Osceola was captured under a flag of truce, then died while still in prison. The physicians who saw him wanted everyone to know that they were not responsible for his death. He died because he refused medical treatment.
From the February 17, 1838 Niles National Register:
At the request of Dr. Weedon, I visited Oceola at Sullivan’s Island. I saw him in the evening, by candle light–he was lying on his blanket before the fire, his head propped up, and two Indian women (one on each side of him) employed bathing his neck with warm water, in which some herbs had been steeped. He was breathing with much difficulty, his brow contracted, and his countenance indicating great bodily pain. His pulse was full and quick, skin hot and dry. I requested his permission, through the interpreter, to examine his throat, to which he assented. I discovered that the tonsils were so much enlarged as greatly to impede respiration, and that the mucous membrane of the pharynx was in a high state of inflammation. As there was some danger of suffocation unless the disease was arrested, I proposed to scarify the tonsile. The patient referred us to his conjurer, who was sitting on the floor covered up in his blanket, with all the air and dignity of a great man. He said no! I next proposed to apply leeches to the throat and back of the ears–the conjurer said no! I proposed lastly some medicine and a stimulating wash to be applied internally–which he also refused–saying that if the patient was not better in the morning, he would give him up to us. I urged, entreated, and persuaded him, to let us do something, for although I did not doubt his ability to cure, in the woods, where he could have access to his roots and herbs–yet here he was placed under different circumstances, as he had no means within his reach–begged him to yield up the patient to us. All was in vain, and we were finally compelled to abandon Oceola to his fate.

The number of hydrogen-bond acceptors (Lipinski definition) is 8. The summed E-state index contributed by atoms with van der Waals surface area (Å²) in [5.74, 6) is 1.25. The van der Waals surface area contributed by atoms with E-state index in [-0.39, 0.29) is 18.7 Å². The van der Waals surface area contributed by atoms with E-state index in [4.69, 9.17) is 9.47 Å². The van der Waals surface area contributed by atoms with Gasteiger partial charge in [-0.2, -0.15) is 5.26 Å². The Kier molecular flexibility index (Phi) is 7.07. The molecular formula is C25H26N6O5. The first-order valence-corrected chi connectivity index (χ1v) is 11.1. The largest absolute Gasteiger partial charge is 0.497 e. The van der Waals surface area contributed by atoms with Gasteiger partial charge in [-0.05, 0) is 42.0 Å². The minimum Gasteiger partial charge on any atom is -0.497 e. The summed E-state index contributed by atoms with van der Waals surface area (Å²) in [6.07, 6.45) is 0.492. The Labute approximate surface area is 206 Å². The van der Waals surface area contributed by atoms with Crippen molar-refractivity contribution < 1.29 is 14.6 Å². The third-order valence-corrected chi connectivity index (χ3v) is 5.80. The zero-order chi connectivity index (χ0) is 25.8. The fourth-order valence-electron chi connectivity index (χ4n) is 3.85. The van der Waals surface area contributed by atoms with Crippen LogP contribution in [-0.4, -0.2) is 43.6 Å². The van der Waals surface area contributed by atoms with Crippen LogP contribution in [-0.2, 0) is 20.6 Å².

In conclusion, I have no hesitation in declaring that I entirely coincided with the views and prescriptions of Dr. Weedon, and believe that had he been permitted to put them in practice, the patient would have recovered.
B.B. STROBEY, M.D.,
Professor of Anatomy, Medical college, S.Ca. Charleston,
5 February, 1838